If you would find it useful to have these Rules in printed format, you can find a pdf of them here. I really hope you find these blogs helpful. And if I’ve missed anything, please ask a question in the comments and I’ll try to provide an answer.

Happy punctuating!

Joanna Maitland author

Joanna, woman of rules

7 thoughts on “Punctuating Dialogue (3) the Full Punctuation Rules?

  1. Joanna Post author

    An apology to all those who get this blog via email. For some unfathomable reason, the email version has put a lot of The Rules at the end of the blog into all caps instead of bold, which is how it appears in the blog here. It makes the email version difficult to read and I’m sorry. Unfortunately, there’s nothing I can do about it because I’ve no idea why it happened.

    Reply
  2. Sue Cook

    Thank you for this. I only came across this correct way of puncuating dialogue that is interrupted by an action phrase when i sent an MSS off to an editor. I don’t actually like how it looks, so I admit I am trying to find other ways to phrase it. But, as you say, sometimes that lacks immediacy.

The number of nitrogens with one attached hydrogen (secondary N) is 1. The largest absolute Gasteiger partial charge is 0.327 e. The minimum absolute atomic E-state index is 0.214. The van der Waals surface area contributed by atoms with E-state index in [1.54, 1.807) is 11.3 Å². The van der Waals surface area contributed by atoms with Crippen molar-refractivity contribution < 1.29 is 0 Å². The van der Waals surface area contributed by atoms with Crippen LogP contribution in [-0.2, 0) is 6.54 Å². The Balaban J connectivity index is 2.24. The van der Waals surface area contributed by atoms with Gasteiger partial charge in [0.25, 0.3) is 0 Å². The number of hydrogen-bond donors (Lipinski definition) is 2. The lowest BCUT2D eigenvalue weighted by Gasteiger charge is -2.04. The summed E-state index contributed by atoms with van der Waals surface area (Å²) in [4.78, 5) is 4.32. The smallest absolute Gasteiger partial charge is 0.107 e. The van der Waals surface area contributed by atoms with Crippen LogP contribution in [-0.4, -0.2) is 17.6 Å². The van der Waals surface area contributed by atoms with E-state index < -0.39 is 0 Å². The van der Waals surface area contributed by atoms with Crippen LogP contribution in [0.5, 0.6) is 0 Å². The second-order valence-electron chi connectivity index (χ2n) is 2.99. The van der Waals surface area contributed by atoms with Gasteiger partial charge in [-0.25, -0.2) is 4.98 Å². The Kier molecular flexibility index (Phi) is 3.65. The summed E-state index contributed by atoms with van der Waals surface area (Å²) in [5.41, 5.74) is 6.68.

Reply
    1. Joanna Post author

      I agree that it can look odd, Sue, but if the action phrase is punctuated as a separate sentence, the whole thing looks even odder, I promise you. So I’ve got used to doing it according to the Rules and living with it. It does create immediacy, as you say, and allows actions and speech to go forward together. Sometimes, that’s what’s needed, isn’t it?

      Reply
  3. Elizabeth Anna Bailey

    Great series. I have downloaded the pdf as I sometimes have clients who have trouble with punctuating dialogue and this makes it so clear. Thank you very much. I will of course credit your work if I pass it on.

    Reply
    1. Joanna Post author

      You are welcome to use this if it’s helpful, Liz. Use the Ricotta Dialogues too, if you like. As long as I get a credit, I’m happy. No charge 😉 But do tell your clients to come to the Libertà blog. The more the merrier…

      Reply